The Folk Art Center is celebrating 50 years

CFAC drummers, including Joshua Williams (left), at the 2021 College of Arts and Sciences Department Fair.

Habibatou Traore ’24 was in his first weeks at Syracuse University when he heard African drums during an activity fair for new students last fall. She followed their sound to Joshua Williams, who teaches West African dance and drumming at the university’s Folk Arts Center (CFAC). At Williams’ suggestion, the sociology major attended CFAC and now works there as a work student. “The constant celebration of black supremacy, whether it’s highlighting the visual or performing arts, is inspiring,” she says.

CFAC, a unit of the Department of African American Studies (AAS) in the College of Arts and Sciences, is an arts and culture organization dedicated to the promotion and development of artists from the African diaspora and other underrepresented groups.

In 2022, CFAC celebrates its 50th anniversary, culminating with a luncheon and art auction held on October 22 and a performance by Ailey II–Alvin Ailey American Dance Theater at the Landmark Theater on October 26.

Tanisha Jackson

Tanisha M. Jackson, CFAC Executive Director and Professor of African American Studies.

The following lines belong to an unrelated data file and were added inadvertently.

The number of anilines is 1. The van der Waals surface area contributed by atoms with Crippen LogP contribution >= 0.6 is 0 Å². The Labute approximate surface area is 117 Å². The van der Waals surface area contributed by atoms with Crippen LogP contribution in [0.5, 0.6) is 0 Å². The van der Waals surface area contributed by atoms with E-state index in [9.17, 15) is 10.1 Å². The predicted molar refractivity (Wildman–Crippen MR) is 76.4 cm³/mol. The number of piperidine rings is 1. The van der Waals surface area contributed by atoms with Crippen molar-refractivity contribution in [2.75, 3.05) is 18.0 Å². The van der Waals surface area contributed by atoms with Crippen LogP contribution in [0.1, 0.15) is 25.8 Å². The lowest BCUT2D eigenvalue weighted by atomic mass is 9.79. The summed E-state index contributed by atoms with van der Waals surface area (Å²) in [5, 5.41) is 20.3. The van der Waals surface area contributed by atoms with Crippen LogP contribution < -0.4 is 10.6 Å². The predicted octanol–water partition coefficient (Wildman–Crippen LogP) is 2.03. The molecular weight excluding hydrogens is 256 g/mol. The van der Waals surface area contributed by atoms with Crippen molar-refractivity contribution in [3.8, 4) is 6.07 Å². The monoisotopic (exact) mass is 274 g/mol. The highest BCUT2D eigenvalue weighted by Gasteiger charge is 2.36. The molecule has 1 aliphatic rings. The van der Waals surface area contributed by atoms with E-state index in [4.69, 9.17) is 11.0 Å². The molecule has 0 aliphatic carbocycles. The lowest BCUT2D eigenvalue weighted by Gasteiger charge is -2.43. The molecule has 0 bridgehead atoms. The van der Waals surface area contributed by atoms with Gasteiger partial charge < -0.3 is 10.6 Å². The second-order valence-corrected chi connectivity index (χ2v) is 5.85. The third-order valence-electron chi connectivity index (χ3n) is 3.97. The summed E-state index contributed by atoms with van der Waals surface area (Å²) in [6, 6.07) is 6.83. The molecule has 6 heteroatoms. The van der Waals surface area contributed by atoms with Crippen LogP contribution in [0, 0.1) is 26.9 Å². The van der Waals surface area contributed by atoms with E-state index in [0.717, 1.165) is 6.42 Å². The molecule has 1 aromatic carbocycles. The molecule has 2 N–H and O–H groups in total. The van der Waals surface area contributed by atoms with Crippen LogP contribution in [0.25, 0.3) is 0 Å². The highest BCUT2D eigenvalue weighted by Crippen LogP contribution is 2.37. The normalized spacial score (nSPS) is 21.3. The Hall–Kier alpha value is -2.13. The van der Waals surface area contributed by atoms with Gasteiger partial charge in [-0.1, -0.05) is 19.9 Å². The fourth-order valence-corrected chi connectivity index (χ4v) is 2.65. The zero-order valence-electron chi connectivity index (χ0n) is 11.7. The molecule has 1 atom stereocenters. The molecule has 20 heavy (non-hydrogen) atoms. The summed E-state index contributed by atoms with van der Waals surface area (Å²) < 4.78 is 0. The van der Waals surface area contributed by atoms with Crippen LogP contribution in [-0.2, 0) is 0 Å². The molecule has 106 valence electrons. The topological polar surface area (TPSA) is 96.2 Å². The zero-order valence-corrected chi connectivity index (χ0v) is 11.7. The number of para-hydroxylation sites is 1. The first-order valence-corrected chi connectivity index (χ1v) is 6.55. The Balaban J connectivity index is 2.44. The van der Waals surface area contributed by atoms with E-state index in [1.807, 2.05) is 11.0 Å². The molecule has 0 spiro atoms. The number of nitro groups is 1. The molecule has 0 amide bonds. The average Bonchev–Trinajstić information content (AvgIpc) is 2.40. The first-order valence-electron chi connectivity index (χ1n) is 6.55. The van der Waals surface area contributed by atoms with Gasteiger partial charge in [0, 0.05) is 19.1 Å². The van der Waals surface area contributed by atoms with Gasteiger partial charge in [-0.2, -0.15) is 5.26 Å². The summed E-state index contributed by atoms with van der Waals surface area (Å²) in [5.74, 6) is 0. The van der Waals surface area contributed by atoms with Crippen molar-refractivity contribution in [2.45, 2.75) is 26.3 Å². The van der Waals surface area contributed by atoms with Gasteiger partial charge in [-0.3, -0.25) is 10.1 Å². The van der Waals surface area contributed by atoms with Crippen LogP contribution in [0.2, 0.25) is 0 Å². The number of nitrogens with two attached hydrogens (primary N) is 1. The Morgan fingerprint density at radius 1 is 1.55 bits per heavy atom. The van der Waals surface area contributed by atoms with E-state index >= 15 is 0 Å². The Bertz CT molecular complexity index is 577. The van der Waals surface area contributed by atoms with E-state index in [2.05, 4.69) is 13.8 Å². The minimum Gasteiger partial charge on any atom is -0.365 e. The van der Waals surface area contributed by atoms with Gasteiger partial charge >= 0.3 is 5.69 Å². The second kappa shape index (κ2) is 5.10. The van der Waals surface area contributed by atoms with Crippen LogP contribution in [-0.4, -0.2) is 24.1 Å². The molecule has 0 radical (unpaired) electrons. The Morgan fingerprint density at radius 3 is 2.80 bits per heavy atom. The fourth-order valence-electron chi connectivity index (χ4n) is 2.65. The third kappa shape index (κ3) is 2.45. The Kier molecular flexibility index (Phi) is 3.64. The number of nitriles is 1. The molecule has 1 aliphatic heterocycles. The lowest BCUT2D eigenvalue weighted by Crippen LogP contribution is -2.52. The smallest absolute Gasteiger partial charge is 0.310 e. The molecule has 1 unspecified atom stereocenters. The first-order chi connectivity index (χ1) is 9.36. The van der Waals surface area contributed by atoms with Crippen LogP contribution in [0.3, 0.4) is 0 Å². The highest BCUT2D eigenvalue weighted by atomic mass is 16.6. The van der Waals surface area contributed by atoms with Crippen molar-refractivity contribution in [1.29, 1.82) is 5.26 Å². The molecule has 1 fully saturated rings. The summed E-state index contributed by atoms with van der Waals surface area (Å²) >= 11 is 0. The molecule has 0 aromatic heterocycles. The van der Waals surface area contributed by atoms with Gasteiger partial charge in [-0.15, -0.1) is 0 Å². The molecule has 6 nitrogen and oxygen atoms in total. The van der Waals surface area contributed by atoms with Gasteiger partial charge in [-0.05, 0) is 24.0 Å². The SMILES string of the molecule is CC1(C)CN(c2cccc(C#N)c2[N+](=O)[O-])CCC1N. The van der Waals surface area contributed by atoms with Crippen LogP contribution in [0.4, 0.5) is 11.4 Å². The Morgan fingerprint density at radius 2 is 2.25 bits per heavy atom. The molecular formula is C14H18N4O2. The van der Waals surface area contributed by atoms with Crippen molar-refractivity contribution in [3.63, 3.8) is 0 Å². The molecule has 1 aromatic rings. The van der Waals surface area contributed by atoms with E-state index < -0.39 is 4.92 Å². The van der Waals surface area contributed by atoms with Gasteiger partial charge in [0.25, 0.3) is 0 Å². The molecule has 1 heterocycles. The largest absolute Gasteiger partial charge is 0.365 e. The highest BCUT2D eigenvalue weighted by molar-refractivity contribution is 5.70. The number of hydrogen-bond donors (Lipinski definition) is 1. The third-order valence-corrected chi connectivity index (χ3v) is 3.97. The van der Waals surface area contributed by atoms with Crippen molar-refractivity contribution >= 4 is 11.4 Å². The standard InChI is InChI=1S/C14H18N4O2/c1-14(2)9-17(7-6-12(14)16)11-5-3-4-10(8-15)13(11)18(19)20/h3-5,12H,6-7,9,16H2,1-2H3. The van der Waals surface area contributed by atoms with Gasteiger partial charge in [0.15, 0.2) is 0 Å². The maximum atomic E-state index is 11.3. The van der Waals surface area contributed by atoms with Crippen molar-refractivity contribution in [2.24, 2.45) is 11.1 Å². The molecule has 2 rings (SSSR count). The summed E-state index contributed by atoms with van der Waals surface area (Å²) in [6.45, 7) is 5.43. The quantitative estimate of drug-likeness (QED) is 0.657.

“For 50 years, CFAC has helped share, preserve, and perpetuate the stories and histories of the African diaspora through the arts,” said Tanisha M. Jackson, PhD, executive director and professor of African American Studies. “We are proud of the community we serve, the environment we provide for dialogue and interaction, and the incredible programs and artists we support.”

In 1972, Syracuse University actively diversified its faculty and programs when Herbert T. Williams, a sculptor and art historian, was employed with a dual appointment between the School of Fine Arts in the College of Visual and Performing Arts and the newly hatched African American Curriculum.

Williams was asked by Harry Morgan, program director, to create an institution or facility that would engage local members of the black community in cultural events and the visual arts. That fall, Williams launched a course called Art of the Black World. Students enrolled in this inaugural semester became involved in the creation of the organization, along with interested members of the local community.

The result was the Community Folk Art Gallery, which opened in January 1973 in a former bakery on South Salina Street (shown below, courtesy of CFAC) on Syracuse’s predominantly black south side. The first exhibit featured the work of Harlem photographer James Van Der Zee and poet Quincy Troup.

CFAC's first home in 1973